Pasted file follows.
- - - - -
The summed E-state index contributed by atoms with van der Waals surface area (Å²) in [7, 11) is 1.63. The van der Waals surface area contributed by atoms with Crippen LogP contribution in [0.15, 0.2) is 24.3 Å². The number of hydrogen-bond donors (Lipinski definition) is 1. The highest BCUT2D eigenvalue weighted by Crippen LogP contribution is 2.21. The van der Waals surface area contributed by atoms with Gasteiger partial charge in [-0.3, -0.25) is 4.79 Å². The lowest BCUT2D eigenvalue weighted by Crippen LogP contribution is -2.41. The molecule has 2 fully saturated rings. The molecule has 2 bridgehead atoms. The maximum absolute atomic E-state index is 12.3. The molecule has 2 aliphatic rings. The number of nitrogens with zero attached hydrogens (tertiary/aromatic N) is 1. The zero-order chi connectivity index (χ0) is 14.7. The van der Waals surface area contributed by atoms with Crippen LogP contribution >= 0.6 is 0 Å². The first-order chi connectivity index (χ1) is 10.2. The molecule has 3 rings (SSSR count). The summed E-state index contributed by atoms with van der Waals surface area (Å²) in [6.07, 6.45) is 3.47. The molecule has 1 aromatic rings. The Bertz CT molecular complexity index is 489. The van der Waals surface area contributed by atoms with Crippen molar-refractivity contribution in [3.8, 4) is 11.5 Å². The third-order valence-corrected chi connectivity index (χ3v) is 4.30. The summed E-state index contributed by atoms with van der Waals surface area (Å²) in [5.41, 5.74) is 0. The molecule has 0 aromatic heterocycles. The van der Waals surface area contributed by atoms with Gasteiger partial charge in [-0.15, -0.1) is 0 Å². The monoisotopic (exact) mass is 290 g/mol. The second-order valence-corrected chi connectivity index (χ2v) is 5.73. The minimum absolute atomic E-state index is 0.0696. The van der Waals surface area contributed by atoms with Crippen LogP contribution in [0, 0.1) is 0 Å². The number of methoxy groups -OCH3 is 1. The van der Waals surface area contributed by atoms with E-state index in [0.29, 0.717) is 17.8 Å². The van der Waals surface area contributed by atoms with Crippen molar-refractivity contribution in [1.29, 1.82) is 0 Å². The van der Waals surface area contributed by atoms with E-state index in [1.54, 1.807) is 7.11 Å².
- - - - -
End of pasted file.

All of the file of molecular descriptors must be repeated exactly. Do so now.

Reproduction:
The summed E-state index contributed by atoms with van der Waals surface area (Å²) in [7, 11) is 1.63. The van der Waals surface area contributed by atoms with Crippen LogP contribution in [0.15, 0.2) is 24.3 Å². The number of hydrogen-bond donors (Lipinski definition) is 1. The highest BCUT2D eigenvalue weighted by Crippen LogP contribution is 2.21. The van der Waals surface area contributed by atoms with Gasteiger partial charge in [-0.3, -0.25) is 4.79 Å². The lowest BCUT2D eigenvalue weighted by Crippen LogP contribution is -2.41. The molecule has 2 fully saturated rings. The molecule has 2 bridgehead atoms. The maximum absolute atomic E-state index is 12.3. The molecule has 2 aliphatic rings. The number of nitrogens with zero attached hydrogens (tertiary/aromatic N) is 1. The zero-order chi connectivity index (χ0) is 14.7. The van der Waals surface area contributed by atoms with Crippen LogP contribution >= 0.6 is 0 Å². The first-order chi connectivity index (χ1) is 10.2. The molecule has 3 rings (SSSR count). The summed E-state index contributed by atoms with van der Waals surface area (Å²) in [6.07, 6.45) is 3.47. The molecule has 1 aromatic rings. The Bertz CT molecular complexity index is 489. The van der Waals surface area contributed by atoms with Crippen molar-refractivity contribution in [3.8, 4) is 11.5 Å². The third-order valence-corrected chi connectivity index (χ3v) is 4.30. The summed E-state index contributed by atoms with van der Waals surface area (Å²) in [5.41, 5.74) is 0. The molecule has 0 aromatic heterocycles. The van der Waals surface area contributed by atoms with Gasteiger partial charge in [-0.15, -0.1) is 0 Å². The monoisotopic (exact) mass is 290 g/mol. The second-order valence-corrected chi connectivity index (χ2v) is 5.73. The minimum absolute atomic E-state index is 0.0696. The van der Waals surface area contributed by atoms with Crippen LogP contribution in [0, 0.1) is 0 Å². The number of methoxy groups -OCH3 is 1. The van der Waals surface area contributed by atoms with E-state index in [0.29, 0.717) is 17.8 Å². The van der Waals surface area contributed by atoms with Crippen molar-refractivity contribution in [1.29, 1.82) is 0 Å². The van der Waals surface area contributed by atoms with E-state index in [1.54, 1.807) is 7.11 Å².